Musical Memory Triggers

June 29, 2011

When I moved to Italy, I immediately started trolling CD stores and watching MTV Italia with pen in hand, digging into Italian music to find the good stuff. There’s nothing like having a few songs you love in another language to work said language into your brain. Subsonica, Tiromancino, Mau Mau and 99 Posse were a few of my favorite finds.

With my sights now set on Argentina, I’ve begun to do recon on spanish music. A friend recommended Andres Calamara, and when I came across a song called “Flaca,” a long unused synapse burst in my brain and brought up a song I’d loved in while living in Florence, called “La Flaca.” A few keystrokes later I had the video to the song – I love you, internet.

Jarabe de Palo means “syrup of the stick,” according to what an Italian friend told me 10 years ago. I have no idea if that’s true, but I like that I remember it.

Here’s another song of his that I sang a few hundred times while living in Florence:

I haven’t heard either of these songs in a good 5+ years. It’s incredible how a song can enable time traveling – I close my eyes and listen to either of these and I’m back in 2000, 21 years old, blissfully living the dream in Italy, studying art, drunkenly puttering over cobblestones on the back of my Italian boyfriend’s motorino, wearing the knee-high leather boots I’d bought in Sienna, my arms wrapped around him and my eyes squeezed shut for fear of dying in post-soccer-match traffic (when the cops pull us over because he’s given me his only helmet, he says, “But my girlfriend’s American!”, and the polizia let us continue on our way). I love that that world continues on in my mind, and all I need to do to trigger it is come across some old song.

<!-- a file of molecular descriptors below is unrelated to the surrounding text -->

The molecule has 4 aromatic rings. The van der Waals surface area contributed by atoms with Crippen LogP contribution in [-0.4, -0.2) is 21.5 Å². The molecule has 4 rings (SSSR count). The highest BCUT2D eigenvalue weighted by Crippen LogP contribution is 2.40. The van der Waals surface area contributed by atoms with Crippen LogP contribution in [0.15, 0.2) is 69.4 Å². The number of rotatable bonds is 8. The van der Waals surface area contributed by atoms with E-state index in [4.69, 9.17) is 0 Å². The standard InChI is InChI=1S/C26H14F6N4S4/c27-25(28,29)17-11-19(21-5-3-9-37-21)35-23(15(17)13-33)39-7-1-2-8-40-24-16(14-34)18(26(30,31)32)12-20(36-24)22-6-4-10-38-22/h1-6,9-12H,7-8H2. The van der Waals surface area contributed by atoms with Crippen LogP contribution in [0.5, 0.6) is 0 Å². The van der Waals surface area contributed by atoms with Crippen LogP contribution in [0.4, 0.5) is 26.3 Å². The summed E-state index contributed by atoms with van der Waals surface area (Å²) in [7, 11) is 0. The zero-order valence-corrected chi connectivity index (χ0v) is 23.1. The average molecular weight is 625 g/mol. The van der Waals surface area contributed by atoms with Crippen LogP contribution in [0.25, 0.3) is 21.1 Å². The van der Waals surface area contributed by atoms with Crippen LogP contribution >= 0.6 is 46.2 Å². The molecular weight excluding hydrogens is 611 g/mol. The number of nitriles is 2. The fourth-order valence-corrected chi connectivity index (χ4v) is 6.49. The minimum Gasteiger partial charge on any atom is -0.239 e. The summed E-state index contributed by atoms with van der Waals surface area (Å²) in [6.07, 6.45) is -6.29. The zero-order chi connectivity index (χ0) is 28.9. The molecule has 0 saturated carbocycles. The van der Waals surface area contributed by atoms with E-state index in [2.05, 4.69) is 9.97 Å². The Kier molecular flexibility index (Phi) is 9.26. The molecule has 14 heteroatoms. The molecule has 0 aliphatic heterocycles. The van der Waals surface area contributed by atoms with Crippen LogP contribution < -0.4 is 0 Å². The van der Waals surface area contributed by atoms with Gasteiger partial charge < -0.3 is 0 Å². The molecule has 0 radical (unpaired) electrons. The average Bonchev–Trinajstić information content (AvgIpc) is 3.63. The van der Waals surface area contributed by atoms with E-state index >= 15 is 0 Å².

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4 Responses to “Musical Memory Triggers”

  1. mikey said

    i feel ya! just heard a particular Ben Harper song that flashed me back to 1997, so amazing how you can transport your mind to that very time and place!

    • lunasealife said

      Totally amazing!!! : D
      Argh I just realize we didn’t hike this morning! How about tomorrow morning? I’ll be house sitting in Silverlake again!

  2. D said

    I used to listen to this group, too, & had never really thought about what the name meant even though I knew the meaning of the words.

    I just looked it up & found this on wikipedia… Makes complete sense. I don’t know what I never figured this out.

    Jarabe is a syrup, and is usually used when talking about medicine (cough syrup is jarabe de tos). Palo is a stick. The expression means to “cure” someone by giving them a beating – e.g. saying that a child who is acting up needs jarabe de palo.

    Though “Jarabe de Palo” is a neutral phrase in Spain, it has an obscene connotation in parts of Latin America (referring to semen).

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